Choice seems to be one of the most divisive debates in feminism at the moment. Choices women make, the liberty to make choices, the implications of those choices for other women, the pursuit of free-choice at all other costs… it can turn two women who claim to be liberated, claim to be independent, claim to be feminist, into arch enemies. And the main thrust of the Company article seems to be promoting it as the central tenet of feminism today. I don’t think Company have got it wrong as such, for many women free choice is what defines feminism, but there is a whole world of feminism out there which doesn’t think that any choice made by a woman is automatically feminist.
Like oil and water, the two camps divide. Personally I find myself panicking in the middle. I procrastinate about choice anyway. I especially hate big choices. I think it’s part of being an academic. You train your mind to look at every angle, to step back, to consider, to realise everyone and everything is subjective in some way or another, to think and think hard. So I’ve been thinking about choice, and women’s choices, and feminism, and the rut the argument can often fall into. If you pushed me I’d be in the camp which maintains some choices women independently make, are just that: independent women’s choices, made independently. They’re not feminist choices. I know that some feminists would disagree and personally I want to keep listening and discussing it, because I’m sure that some people would say some of the things I hold to be feminist, aren’t. It’s not easy, especially when there are such strong feelings involved, people’s lives and people’s very selves. But I can’t help but feel the division over choice indicates something else, something bigger. I don’t have an answer about women’s choices, but perhaps it’s not the choices that are wrong, it’s the question.
And the most important thing of all is what makes that feminist choice possible?
Is choice ever a neutral, independent judgement? Any choice? By anyone? Of course not. We are all affected by our environment, our beliefs, our upbringing, our friends, our education, our experience etc. We don’t think and choose in a vacuum. And so women, (who now, after feminism’s past battles, have more choice than ever before) never make choices in an ideological vacuum, no-one ever does. The task that feminism has is to decide what constitutes feminism now? What is a feminist choice? And the most important thing of all is what makes that feminist choice possible?
For me that’s the big issue and it comes down to the simple and central proposition of feminism: that women are equal to men. I think so much ground has been gained by women entering the public world of men in the 70’s, 80’s, and 90’s but I think there is a long way to go for that world to become a more gender inclusive environment where women feel they can make their choices and remain a valued, equal, and most of all active, member of society.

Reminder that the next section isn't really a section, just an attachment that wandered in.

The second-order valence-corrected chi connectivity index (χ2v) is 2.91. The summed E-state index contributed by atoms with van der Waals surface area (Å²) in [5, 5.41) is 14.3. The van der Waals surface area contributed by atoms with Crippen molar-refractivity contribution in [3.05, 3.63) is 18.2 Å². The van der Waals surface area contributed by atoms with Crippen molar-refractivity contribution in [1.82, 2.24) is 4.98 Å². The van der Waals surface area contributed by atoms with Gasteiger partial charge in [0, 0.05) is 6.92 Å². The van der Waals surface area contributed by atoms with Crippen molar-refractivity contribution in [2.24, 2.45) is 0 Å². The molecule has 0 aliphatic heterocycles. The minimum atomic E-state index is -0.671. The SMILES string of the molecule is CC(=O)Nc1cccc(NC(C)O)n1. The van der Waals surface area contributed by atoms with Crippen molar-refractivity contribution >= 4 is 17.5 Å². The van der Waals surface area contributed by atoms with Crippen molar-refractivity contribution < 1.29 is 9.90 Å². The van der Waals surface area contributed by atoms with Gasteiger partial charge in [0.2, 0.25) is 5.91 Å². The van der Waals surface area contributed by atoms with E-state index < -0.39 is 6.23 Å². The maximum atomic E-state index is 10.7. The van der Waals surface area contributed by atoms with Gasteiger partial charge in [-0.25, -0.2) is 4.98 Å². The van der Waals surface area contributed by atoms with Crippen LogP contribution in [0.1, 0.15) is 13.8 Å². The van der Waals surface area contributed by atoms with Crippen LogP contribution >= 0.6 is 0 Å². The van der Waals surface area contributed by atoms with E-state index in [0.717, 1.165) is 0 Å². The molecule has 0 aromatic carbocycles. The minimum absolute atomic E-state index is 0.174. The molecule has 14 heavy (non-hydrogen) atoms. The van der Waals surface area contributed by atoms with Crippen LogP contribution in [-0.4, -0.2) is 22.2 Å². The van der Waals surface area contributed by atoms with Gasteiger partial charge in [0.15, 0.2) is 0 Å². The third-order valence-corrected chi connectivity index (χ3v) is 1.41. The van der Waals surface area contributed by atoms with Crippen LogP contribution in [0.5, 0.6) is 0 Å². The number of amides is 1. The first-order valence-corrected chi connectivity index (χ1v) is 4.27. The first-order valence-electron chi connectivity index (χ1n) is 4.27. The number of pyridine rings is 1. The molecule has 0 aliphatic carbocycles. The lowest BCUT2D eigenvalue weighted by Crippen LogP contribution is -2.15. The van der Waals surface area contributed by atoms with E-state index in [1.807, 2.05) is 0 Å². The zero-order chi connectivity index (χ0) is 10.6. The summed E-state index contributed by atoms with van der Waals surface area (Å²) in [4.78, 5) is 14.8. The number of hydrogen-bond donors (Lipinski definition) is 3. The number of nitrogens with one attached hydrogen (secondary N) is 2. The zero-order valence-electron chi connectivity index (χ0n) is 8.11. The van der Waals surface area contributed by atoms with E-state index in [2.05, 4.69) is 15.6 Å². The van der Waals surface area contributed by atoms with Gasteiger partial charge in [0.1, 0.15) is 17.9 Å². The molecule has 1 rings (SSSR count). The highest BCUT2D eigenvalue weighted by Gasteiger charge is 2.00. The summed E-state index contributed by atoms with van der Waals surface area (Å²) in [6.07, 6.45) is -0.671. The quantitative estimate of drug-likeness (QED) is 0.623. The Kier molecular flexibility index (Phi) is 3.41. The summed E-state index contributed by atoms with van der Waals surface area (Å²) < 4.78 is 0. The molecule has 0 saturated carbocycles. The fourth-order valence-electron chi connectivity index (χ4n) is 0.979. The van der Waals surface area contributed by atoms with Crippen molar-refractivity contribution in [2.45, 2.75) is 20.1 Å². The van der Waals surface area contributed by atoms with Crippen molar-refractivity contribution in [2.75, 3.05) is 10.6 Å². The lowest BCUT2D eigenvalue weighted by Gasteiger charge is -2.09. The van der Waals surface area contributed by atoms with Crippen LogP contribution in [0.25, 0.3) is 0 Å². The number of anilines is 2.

What does that mean in reality though? Well, I’d like to choose to take my baby into work with me (I’m dreaming dreams here, bear with me) to have facilities available to accommodate that, to be able to undertake some of my work at home in the evenings when my baby’s asleep, to live in a community where that was normal, to have a partner who takes equal weight in domestic and childcare arrangements, to live in a society where fatherhood impacts on work too (beyond 2 weeks) and that’s OK… I could go on. But I can’t make that choice if it’s not available to me. And so the choices I can make are a) get childcare that is away from my work and away from me; or b) don’t work.
For me it modelled something different, a different way of seeing women in the workplace.
I was invited to lecture at an independent college when my son was about 18 months old. It included taking part in a teaching week and I would need to be there 3 nights. They invited me, my son and a carer (his dad came in the end). They provided meals and accommodation for the 3 of us. I was bowled over. Their reasoning? Well, there were women on the course who had children and they did the same for them too, it mean they got my expertise and they felt it was an investment. It paid off not only for me, but also for the women (and men!) on their course, as well as students looking at coming on their courses. What did they get out of it? For a start they got a hugely grateful lecturer, who put 110% into the work she did for them. They got me on board. So I was back the following term doing extra work there. I expect my future working with them will extend well beyond my childbearing years. For me it modelled something different, a different way of seeing women in the workplace. Needless to say it was a rare occurrence.
So, we do need to debate the choices we make as women, not all choices are feminist choices, but as feminists we also need get beyond that and to continue to push the boundaries of the ‘choice’ there is, how women are seen in society and how they are able to play an equal part in it.
To be honest I think I have more questions than answers. I think I need to go and think about it some more…
ps. if you made it to the end you deserve a medal! Normal shorter posts will follow!